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Impact and Engagement

The School of Psychology & Counselling embraces the active pursuit of impact through engaged research designed to transform and enrich the wellbeing of individuals and communities. This is central to The Open University ethos and we continue this legacy by investing in psychological research that serves the common good.

Public engagement

We are proud of our ability to create accessible engagement opportunities with different publics without compromising our academic rigour. Our ongoing legacy of lending our academic expertise to the creation of BBC broadcasts has provided over 50 years of direct public engagement, generating countless opportunities to affect change through activating public discourse and stimulating debate.

The impact of our research groups is demonstrated through OU/BBC co-productions, CPD and interactive and badged short courses. Our research appeal spans audiences from academic peers to sixth-form students, and we continue to seek new ways of reaching every generation through the provision of free learning opportunities on OU platforms like OpenLearn and FutureLearn.

Here are some examples of public engagement in the School:

How to do counselling online: a coronavirus primer

In response to the Covid-19 pandemic, members of the Psychology of Health and Wellbeing (PHeW) group produced a CDP course that enabled counselling practitioners to pivot to online working, many for the first time. In the 12 months that followed, Coronavirus: An Online Primer enrolled over 21k users, facilitating essential care when it was most needed.The impact of this vital course was recognised in its shortlisting for a Times Higher Award 2021 in the category of Knowledge Exchange / Transfer Initiative of the year.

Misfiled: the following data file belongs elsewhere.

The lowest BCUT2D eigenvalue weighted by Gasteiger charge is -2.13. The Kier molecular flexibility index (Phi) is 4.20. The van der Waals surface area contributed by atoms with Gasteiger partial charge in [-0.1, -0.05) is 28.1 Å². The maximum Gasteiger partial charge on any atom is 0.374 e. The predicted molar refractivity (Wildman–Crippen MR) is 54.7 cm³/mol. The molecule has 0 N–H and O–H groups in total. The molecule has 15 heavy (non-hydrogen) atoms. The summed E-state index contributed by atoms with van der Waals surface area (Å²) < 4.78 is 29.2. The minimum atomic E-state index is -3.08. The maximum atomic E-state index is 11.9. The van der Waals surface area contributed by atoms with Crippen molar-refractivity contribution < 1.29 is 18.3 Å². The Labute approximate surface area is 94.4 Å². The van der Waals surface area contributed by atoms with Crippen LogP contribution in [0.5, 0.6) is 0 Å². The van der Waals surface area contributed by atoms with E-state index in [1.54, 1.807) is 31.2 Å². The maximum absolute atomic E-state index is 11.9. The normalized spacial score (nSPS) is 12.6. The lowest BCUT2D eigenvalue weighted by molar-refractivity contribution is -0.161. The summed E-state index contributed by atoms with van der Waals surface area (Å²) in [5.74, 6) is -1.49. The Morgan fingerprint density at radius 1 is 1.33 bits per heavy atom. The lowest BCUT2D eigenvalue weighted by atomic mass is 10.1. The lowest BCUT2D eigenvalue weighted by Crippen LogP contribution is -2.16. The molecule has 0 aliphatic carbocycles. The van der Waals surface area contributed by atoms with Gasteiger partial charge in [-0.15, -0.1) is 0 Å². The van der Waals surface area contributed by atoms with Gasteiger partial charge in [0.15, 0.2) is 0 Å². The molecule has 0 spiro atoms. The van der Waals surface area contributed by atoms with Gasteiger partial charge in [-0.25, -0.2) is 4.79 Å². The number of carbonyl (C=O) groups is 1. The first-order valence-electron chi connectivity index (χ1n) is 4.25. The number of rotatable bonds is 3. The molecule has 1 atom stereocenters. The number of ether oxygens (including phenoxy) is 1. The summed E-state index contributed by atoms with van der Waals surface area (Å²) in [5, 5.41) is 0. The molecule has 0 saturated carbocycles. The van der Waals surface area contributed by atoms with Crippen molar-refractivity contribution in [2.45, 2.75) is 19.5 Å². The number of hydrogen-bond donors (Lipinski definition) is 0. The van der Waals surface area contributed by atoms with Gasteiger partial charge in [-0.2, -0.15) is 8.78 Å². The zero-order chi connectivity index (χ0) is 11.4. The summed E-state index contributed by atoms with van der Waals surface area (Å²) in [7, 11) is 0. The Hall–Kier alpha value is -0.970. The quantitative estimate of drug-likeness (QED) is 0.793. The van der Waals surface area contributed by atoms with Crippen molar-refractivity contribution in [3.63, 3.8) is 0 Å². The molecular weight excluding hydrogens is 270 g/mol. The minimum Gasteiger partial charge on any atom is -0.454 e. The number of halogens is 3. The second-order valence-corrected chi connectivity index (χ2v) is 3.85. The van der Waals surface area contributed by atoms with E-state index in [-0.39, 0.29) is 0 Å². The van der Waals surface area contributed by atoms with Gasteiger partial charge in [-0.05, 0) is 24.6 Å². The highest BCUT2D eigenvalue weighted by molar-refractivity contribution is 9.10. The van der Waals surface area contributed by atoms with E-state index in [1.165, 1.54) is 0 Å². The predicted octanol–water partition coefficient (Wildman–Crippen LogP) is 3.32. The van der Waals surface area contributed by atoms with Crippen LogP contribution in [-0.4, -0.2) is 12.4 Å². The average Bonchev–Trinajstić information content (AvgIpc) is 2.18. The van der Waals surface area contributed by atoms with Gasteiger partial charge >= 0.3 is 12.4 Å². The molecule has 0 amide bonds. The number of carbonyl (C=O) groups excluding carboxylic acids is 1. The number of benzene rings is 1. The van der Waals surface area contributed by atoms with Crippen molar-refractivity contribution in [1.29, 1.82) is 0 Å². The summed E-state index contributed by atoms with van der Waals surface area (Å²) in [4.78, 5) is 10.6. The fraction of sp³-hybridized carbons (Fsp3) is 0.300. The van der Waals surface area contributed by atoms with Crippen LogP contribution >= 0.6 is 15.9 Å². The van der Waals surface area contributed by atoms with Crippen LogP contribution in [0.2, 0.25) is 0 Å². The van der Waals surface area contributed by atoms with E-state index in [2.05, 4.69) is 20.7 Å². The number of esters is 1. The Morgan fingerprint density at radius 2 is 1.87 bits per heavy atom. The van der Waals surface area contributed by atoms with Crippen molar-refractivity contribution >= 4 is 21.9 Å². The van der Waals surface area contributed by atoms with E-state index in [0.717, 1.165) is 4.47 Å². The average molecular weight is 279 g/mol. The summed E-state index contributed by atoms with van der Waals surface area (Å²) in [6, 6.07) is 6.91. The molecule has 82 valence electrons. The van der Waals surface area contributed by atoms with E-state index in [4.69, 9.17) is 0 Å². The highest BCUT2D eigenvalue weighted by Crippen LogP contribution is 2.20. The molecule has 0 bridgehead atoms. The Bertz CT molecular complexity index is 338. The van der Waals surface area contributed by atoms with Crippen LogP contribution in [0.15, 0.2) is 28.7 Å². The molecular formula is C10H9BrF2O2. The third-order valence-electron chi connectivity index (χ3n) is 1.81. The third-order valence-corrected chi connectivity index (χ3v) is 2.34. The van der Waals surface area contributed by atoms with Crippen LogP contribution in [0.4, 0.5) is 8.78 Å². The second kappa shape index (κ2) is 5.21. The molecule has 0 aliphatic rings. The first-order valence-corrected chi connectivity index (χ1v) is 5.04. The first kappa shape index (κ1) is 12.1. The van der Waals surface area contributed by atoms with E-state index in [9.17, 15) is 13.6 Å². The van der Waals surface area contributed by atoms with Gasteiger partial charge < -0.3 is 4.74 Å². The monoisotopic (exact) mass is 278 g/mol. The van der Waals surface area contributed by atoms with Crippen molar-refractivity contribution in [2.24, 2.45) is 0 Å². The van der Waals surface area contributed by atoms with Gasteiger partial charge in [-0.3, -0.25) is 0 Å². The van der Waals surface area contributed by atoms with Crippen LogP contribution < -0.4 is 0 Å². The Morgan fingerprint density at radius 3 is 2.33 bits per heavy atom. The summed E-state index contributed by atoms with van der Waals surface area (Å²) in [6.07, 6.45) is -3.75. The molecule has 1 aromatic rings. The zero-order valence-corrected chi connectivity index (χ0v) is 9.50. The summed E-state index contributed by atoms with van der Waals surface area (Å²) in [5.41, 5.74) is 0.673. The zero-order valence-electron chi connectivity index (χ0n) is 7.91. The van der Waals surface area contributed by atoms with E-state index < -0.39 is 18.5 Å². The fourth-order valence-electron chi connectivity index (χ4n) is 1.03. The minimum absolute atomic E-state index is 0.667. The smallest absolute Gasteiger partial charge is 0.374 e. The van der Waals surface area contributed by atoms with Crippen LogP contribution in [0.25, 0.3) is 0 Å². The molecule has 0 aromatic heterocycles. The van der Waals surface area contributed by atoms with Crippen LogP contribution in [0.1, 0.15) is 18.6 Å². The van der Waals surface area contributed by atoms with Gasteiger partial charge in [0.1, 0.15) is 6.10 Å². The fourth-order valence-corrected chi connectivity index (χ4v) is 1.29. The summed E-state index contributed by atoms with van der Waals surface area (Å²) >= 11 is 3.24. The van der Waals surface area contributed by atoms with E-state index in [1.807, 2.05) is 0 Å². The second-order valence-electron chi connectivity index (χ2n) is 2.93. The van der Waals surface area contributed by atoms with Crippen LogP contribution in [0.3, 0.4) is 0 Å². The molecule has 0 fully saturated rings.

Forensic Psychology image

The Forensic Cognition Research Group (FCRG) also boasts an extensive catalogue of public engagement activity including one of The Open University’s most popular free courses, Forensic Psychology.

Prejudice and Pride image

Professor Darren Langdridge of Culture and Social Psychology (CuSP) was academic consultant on the BBC/OU co-production ‘Prejudice and pride: the people’s history of LGBTQ life in Britain’. This BBC4 broadcast featured LGBTQ people from across the UK sharing objects that defined their lives during a transformative period in LGBTQ history.

Research and teaching synergies

Our teaching reach is vast, and we attract a diverse undergraduate and postgraduate student cohort from across the four nations of the UK and internationally. We work with external collaborators and other academics to produce widely used research-led teaching materials, such as online audio-visual material and print textbooks.

Research Impact

Members of the School work closely with users to co-produce knowledge that informs policy and practice in health and wellbeing; policing and forensic practice; and wider social issues such as prejudice and inequalities. Selected examples of impact work in the School include:

Improving road safety: informing the national campaign on the dangers of hands-free phone use when driving.

Are you a distracted driver launch image

Research carried out by a team led by Gemma Briggs into the effects of distracted driving has resulted in various strands of impact, including national road safety campaigns with charities such as BRAKE and BBC features such as this that target social impact. The team created a suite of evidence-based educational materials for first-time offenders and the wider public, such as ‘The Mobile Office Challenge’ an interactive that tests your ability to drive whilst distracted:

This vital research has led to opportunities such as providing expert evidence to the Transport Select Committee that inform policy makers and stakeholders in government and business of the need to reconsider mobile phone legislation.

Impact has been recognised through an O²RB Excellence in Impact Award 2021, and the research continues to have ongoing impact assisting the policing and prevention of mobile phone offences via the creation of resources shared by all UK forces during the National Police Chief’s Council (NPCC) mobile phone enforcement campaigns.